US Embassy bombing in Kenya haunts Rice
What you need to know:
- Ambassador Rice has been sharply criticised by some Republicans for her initial public claims that the September killing of the US envoy to Libya was the result of a spontaneous protest rather than a planned terrorist act
A key member of the US Senate on Wednesday raised the 1998 Kenya embassy bombing as a point of concern regarding the suitability of a potential candidate to succeed Hillary Clinton as secretary of state.
Susan Rice, currently the US ambassador to the United Nations, is widely viewed as President Obama’s preferred choice for the post that Mrs Clinton plans to leave in the coming weeks.
Ambassador Rice has been sharply criticised by some Republicans for her initial public claims that the September killing of the US envoy to Libya was the result of a spontaneous protest rather than a planned terrorist act.
And on Wednesday Senator Susan Collins broadened the Republican attack on Ambassador Rice to include questions about her role in ensuring the security of the US embassy in Nairobi prior to the 1998 bombing.
Noting that Ambassador Rice was serving at that time as the State Department’s top Africa official, Senator Collins suggested that Ms Rice “had to be aware of the general threat assessment and of the ambassador’s repeated requests for more security.”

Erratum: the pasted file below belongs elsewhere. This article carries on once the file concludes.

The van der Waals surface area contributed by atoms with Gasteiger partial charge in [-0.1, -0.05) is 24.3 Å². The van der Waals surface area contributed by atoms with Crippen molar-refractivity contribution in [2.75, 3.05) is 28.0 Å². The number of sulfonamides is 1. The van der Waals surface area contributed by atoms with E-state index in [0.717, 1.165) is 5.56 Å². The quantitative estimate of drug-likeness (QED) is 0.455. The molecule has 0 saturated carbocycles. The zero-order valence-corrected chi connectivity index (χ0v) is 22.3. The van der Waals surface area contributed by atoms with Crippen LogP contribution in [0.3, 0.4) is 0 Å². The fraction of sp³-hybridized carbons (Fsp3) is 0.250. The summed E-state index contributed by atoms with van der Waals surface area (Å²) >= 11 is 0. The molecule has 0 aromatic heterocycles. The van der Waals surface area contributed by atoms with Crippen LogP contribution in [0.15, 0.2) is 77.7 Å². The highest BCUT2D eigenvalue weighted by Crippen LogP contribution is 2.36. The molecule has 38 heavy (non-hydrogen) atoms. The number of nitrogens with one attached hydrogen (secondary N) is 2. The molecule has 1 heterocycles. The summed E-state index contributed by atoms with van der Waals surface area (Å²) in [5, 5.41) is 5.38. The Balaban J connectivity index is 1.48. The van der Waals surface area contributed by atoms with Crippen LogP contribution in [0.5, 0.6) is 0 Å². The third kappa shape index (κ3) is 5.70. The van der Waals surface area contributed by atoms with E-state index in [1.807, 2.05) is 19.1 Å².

Prudence Bushnell, then the US envoy to Nairobi, said following the attack that killed 212 Kenyans and 12 Americans that she had warned the State Department of the embassy’s vulnerability to bombs and had urged improvements in the building’s defences.
Recounting her meeting with Ambassador Rice on Wednesday, Senator Collins told reporters: “"I asked Ambassador Rice what her role was. She said that she would have to refresh her memory but that she was not involved directly in turning down the request. But surely, given her position as assistant secretary for African affairs, she had to have been aware."
The senator added, “What troubles me so much is the Benghazi [Libya] attack in many ways echoes the attacks on those embassies in 1998, when Susan Rice was head of the African region for our State Department.”
Some commentators are suggesting that the strong scepticism expressed by a pivotal Republican senator could lead President Obama to rethink his apparent intention of nominating Ambassador Rice to become the top US diplomat.
A president’s nomination of a prospective cabinet member is subject to US Senate confirmation.